A Londoner was forced to be homeless every 11 minutes

New analysis from the Single Homeless Project today reveals that a Londoner is forced into homelessness every 11 minutes, more single adults are being driven into urgent housing situations, and poor sleep continues to rise markedly.

The charity is calling for action on two major economic causes of homelessness in our capital – a disproportionately low benefit ceiling over London’s soaring rents and an incentive scheme that wastes public money and creates a climate for higher eviction rates. Due to the benefit ceiling, only four of London’s thirteen areas would see residents able to use their full universal credit allowance for bills and living expenses. Londoners in the remaining areas would have to use their Universal Credit to pay rent, and in four of the areas they would be left with only £ 3.72 to live on.

By combining statutory homelessness data from local authorities and the London-only CHAIN ​​figures on rough sleep levels for the first time, statistics show a more accurate picture of homelessness in the city.

A Londoner is forced into homelessness every 11 minutes (an increase of 16% from three years ago).
Single adults without dependents are the group most affected by acute homelessness, and they make up almost half of the people forced into homelessness. A single person is forced into homelessness every 20 minutes (an increase of 36% from three years ago).
Some are made homeless on the streets of London every 90 minutes (an increase of 44% from three years ago).

Low benefit levels compared to private sector rents contribute to the high number of Londoners in rent arrears. These unfair service levels, combined with a huge demand for private rental housing due to lack of affordable housing, mean that councils and charities have to resort to paying landlords millions of pounds in financial incentives just to accept people who experience homelessness as paying tenants. This wastes public money and creates a climate of higher eviction rates, where landlords are effectively motivated to either issue short-term leases or terminate long-term leases early to demand the next cash incentive for a subsequent tenant.

Liz Rutherfoord, CEO of Single Homeless Project said:
“Londoners are being set up to fail by unrealistic levels of housing subsidies and a ridiculous incentive scheme that creates a climate for high levels of eviction from private rental housing. Single adults are left to fight all alone with no statutory rights to be housed and insufficient benefits to cover the cost of living in London. We must build the right environment for everyone in our city to thrive, not waste public money on expensive, short-term solutions that benefit only a few.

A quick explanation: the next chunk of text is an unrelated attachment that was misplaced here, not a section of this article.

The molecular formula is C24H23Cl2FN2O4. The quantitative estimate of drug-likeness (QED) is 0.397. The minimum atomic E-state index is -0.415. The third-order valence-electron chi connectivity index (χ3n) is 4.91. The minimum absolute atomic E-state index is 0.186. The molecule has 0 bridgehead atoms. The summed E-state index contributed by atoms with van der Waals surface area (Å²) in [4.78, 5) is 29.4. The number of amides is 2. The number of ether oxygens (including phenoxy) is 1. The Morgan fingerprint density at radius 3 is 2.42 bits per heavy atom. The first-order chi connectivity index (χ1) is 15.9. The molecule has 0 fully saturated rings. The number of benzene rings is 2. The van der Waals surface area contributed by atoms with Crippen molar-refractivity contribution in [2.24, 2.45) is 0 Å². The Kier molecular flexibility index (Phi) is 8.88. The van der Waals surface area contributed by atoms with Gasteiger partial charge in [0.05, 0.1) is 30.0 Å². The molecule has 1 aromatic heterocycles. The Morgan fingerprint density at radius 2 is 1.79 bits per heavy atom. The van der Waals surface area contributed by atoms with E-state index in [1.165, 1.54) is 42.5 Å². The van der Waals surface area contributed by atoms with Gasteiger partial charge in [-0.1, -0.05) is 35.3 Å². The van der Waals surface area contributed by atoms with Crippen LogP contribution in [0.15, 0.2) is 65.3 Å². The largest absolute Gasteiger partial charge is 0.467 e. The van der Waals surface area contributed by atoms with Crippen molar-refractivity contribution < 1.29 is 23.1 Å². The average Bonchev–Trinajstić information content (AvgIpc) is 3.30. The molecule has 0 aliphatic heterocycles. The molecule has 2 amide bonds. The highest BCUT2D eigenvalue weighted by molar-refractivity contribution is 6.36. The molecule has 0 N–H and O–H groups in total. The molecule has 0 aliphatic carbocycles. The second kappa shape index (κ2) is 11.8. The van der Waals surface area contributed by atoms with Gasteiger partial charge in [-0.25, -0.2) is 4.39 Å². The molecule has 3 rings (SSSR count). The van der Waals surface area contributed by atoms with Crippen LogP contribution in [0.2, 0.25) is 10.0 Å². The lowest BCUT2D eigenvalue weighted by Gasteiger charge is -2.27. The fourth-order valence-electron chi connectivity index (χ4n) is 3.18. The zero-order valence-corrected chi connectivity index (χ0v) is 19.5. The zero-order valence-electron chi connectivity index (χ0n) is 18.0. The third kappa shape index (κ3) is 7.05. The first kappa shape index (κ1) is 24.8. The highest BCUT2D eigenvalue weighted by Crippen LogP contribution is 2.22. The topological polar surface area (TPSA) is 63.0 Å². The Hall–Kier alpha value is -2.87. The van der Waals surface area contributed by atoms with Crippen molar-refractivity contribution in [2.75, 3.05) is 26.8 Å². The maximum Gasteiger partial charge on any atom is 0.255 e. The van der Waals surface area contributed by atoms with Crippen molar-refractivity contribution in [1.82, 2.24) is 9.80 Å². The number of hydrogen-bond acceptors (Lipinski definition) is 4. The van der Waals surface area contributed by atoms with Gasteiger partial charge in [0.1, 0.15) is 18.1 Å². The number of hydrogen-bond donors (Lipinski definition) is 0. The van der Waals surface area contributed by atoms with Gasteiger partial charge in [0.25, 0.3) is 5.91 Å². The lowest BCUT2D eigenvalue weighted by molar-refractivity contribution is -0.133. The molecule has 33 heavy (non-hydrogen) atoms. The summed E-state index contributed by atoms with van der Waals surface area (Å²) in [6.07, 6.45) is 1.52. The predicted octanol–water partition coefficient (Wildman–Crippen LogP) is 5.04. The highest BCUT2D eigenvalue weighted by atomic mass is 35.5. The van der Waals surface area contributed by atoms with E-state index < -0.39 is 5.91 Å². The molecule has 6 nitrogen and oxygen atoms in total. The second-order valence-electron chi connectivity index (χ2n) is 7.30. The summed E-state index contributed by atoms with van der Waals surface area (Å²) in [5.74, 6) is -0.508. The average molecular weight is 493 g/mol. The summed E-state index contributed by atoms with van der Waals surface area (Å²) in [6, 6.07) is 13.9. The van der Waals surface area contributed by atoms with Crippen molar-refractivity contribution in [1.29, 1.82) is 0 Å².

“We know from our London-wide services that when you focus your efforts on long-term support, everyone wins. Our proven rental sustainability model means landlords achieve the financial stability that long-term tenants provide, tenants benefit from that support and security. , they need, and municipalities can be sure that public money is spent on a long-term solution that reduces homelessness .. Homelessness does not define you.It is an experience, not an eternity, and it can end with the right solutions. ”

The Single Homeless Project calls on the UK Government to:
Review of the benefit ceiling so that it is proportional to London’s rent levels.
Prohibit the practice of paying incentives to private landlords to accept tenants experiencing homelessness.
Reinvest the public money spent on incentives in tenancy maintenance programs, including debt and money management advice, mental health support, and landlord and tenant mediation when needed.

The table below shows the impact of the unfair benefit ceiling on Londoners compared to the UK’s next two largest cities. Due to the benefit ceiling, only four of London’s thirteen areas would see residents able to use their full universal credit allowance for bills and living expenses. Londoners in the remaining areas would have to use their Universal Credit to pay rent, and in four of the areas they would be left with only £ 3.72 to live on.

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